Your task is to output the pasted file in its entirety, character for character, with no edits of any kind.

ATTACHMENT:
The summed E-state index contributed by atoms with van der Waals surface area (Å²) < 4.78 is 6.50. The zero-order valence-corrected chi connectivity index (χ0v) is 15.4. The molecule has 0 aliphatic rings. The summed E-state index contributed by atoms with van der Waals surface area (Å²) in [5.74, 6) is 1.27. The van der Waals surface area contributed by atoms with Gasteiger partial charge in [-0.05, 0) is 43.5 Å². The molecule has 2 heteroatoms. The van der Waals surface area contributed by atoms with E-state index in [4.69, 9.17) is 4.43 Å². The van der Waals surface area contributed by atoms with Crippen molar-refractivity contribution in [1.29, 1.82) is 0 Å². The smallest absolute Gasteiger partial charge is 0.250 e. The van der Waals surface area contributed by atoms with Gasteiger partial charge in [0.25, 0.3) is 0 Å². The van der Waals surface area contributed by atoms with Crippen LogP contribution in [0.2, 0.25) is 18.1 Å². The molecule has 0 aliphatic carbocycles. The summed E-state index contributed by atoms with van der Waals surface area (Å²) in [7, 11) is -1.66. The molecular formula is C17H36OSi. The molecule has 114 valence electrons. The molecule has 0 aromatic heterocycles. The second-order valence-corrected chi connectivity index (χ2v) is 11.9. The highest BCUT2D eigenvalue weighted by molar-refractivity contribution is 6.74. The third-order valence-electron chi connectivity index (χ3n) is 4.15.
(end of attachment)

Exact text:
The summed E-state index contributed by atoms with van der Waals surface area (Å²) < 4.78 is 6.50. The zero-order valence-corrected chi connectivity index (χ0v) is 15.4. The molecule has 0 aliphatic rings. The summed E-state index contributed by atoms with van der Waals surface area (Å²) in [5.74, 6) is 1.27. The van der Waals surface area contributed by atoms with Gasteiger partial charge in [-0.05, 0) is 43.5 Å². The molecule has 2 heteroatoms. The van der Waals surface area contributed by atoms with E-state index in [4.69, 9.17) is 4.43 Å². The van der Waals surface area contributed by atoms with Crippen molar-refractivity contribution in [1.29, 1.82) is 0 Å². The smallest absolute Gasteiger partial charge is 0.250 e. The van der Waals surface area contributed by atoms with Gasteiger partial charge in [0.25, 0.3) is 0 Å². The van der Waals surface area contributed by atoms with Crippen LogP contribution in [0.2, 0.25) is 18.1 Å². The molecule has 0 aliphatic carbocycles. The summed E-state index contributed by atoms with van der Waals surface area (Å²) in [7, 11) is -1.66. The molecular formula is C17H36OSi. The molecule has 114 valence electrons. The molecule has 0 aromatic heterocycles. The second-order valence-corrected chi connectivity index (χ2v) is 11.9. The highest BCUT2D eigenvalue weighted by molar-refractivity contribution is 6.74. The third-order valence-electron chi connectivity index (χ3n) is 4.15.